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Gang Enhancements: How Does AB 333 Change 186.22?

On October 8, 2021, Governor Gavin Newsom signed Assembly Bill 333, which will be effective January 1, 2022.  The new law narrows what can be legally considered a “pattern of criminal gang activity” in Penal Code § 186.22 and changes the procedure for trial on gang enhancements.

The purpose of the new law is to remedy inequities in the criminal justice system brought about by the 1987 STEP Act (which provides for enhanced punishment for gang participation and gang crimes), which historically affects neighborhoods impacted by poverty, racial inequality, and mass incarceration. 
Brief Synopsis: Assembly Bill 333 significantly helps defendants by amending Penal Code § 186.22 in revising the definition of “Pattern of Criminal Activity” by making the benefit more than reputational to the gang, which in the past was really the only benefit, and narrows the types of crimes that can constitute a pattern of criminal activity (vandalism and looting are no longer included).
In enacting AB 333, the Legislature stated that it did not find that gang activity or participation was affected by existing law punishing active membership in a gang or enhancing sentences for crimes committed to promote, assist or further a gang.  In fact, the bill explains that California reduced its prison population from about 163,000 in 2011 to about 125,000 in 2019.  Yet during these years, the number of incarcerated people serving a gang enhancement increased by almost 40 percent.  In Los Angeles alone, the state’s largest jurisdiction, over 98 percent of people sentenced to prison for a gang enhancement are people of color.

It is important, first, to understand that section 186.22 has two parts.  First, § 186.22(a) makes it a misdemeanor or a felony, to “actively participate in a criminal street gang “with knowledge that its members engage in, or have engaged in, a pattern of criminal gang activity and to willfully promote, further, or assist in felonious criminal conduct by members of that gang.”  Punishment as a misdemeanor can be up to one year in county jail; as a felony up to three years in state prison.

A criminal street gang is defined as three or more people who have a common name, identifying symbol or identifying sign.  The group must have as one of its primary activities the commission of any one or more of a long list of crimes considered gang crimes (i.e., robberies, assaults, carjackings, murders, etc.) and the gang engage in a pattern of such activity either as a group or with members committing the offenses alone.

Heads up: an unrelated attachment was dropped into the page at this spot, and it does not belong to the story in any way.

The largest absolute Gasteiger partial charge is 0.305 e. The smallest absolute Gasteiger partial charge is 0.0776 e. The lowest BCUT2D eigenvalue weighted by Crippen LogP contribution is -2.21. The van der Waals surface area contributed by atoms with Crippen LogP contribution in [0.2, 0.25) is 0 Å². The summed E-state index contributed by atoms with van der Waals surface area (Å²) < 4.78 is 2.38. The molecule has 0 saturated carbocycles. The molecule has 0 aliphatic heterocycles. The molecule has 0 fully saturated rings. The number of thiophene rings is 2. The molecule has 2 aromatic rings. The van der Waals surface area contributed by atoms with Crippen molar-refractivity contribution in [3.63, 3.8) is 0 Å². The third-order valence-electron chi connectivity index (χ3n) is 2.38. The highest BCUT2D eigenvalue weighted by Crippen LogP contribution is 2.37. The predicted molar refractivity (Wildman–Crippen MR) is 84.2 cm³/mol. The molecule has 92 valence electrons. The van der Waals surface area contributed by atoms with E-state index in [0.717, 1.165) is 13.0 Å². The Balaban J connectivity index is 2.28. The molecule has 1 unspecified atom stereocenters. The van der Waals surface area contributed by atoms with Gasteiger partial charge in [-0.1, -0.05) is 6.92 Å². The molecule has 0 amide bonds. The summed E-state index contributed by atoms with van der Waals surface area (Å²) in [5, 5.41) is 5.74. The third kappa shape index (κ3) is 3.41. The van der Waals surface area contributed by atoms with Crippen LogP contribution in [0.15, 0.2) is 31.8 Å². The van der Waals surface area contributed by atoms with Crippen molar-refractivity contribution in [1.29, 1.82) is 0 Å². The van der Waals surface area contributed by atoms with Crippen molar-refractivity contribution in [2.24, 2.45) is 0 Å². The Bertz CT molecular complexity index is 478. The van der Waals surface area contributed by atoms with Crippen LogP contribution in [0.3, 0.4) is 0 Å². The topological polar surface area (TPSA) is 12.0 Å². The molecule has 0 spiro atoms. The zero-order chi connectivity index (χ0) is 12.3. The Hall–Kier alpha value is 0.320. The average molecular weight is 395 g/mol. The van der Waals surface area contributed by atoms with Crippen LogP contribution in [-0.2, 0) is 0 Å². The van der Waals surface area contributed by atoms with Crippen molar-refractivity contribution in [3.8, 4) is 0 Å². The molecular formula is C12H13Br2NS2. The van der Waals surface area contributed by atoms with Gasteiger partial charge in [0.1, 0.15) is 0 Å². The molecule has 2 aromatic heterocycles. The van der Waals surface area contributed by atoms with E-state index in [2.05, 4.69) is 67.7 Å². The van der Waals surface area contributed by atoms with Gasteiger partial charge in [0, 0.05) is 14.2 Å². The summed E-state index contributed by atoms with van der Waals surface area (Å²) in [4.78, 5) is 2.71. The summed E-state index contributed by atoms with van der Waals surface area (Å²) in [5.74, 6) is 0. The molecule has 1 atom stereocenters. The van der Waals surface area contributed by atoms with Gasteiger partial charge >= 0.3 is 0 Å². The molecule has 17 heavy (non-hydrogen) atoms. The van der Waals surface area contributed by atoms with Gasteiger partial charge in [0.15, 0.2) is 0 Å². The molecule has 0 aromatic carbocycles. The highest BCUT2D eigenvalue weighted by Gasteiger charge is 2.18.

Section 186.22(b) provides for sentencing enhancements when a crime is committed for the benefit of, at the direction of, or in association with, a criminal street gang with the specific intent is committed to “assist in, further or promote” criminal conduct by the gang members.  It is important to note that defendant need not be a gang member to violate 186.22(b).

Punishment for this sentencing enhancement is two, three or four years if it involves a non-serious non-violent felony, five years if it is a serious felony (as defined by Penal Code § 1192.7(c)), ten years if it is violent felony (as defined by Penal Code § 667.5(c)), and fifteen years to life it is a specified felony, i.e., a home-invasion robbery (Penal Code § 213(a)(1)(A), carjacking (Penal Code § 215) or shooting a firearm at an inhabited dwelling (Penal Code § 246) or causing great bodily injury or death by shooting a gun from a car (Penal Code § 12022.55).

Existing law defines “pattern of criminal gang activity” for this purpose as the commission of, attempted commission of, conspiracy to commit, or solicitation of, sustained juvenile petition for, or conviction for two or more of a list of specified offenses, provided at least one of these offenses occurred after the effective date of these provisions and the last of those offenses occurred within three years after a prior offense, and the offenses were committed on separate occasions, or by two or more persons.  Under existing law, the specified offenses to form a pattern of criminal gang activity include, among others, burglary, looting, felony vandalism, and various personal identity fraud crimes.

Under the revised section 186.22, the “pattern of criminal gang activity” must result in a benefit that is “more than reputational” to the gang, such as financial gain, retaliation, targeting a gang rival, or intimidating or silencing a witness.

AB 333 also removes looting, felony vandalism, and certain personal identity fraud violations from crimes defining a pattern of criminal gang activity.

In addition, the currently charged crime cannot be used to prove the pattern of criminal gang activity, which is significant because using the currently charged crime to prove, in the past, a pattern was exactly how prosecutors made gang cases out of thin air.

Under the new Penal Code § 1109, guilt on the underlying offense or a substantive gang charge must be heard prior to the proceeding on the gang enhancement, when requested by the defense.  Obviously, this would seem prudent to request, especially when the evidence is thin on the underlying offense and gang evidence can be extremely prejudicial to a defendant.  Such evidence is often mixed in with evidence presented about the underlying crime, helping the prosecution win convictions on otherwise weak cases.

For more information about prior law on gang enhancements that may have been changed by AB 333, please click on the following articles:
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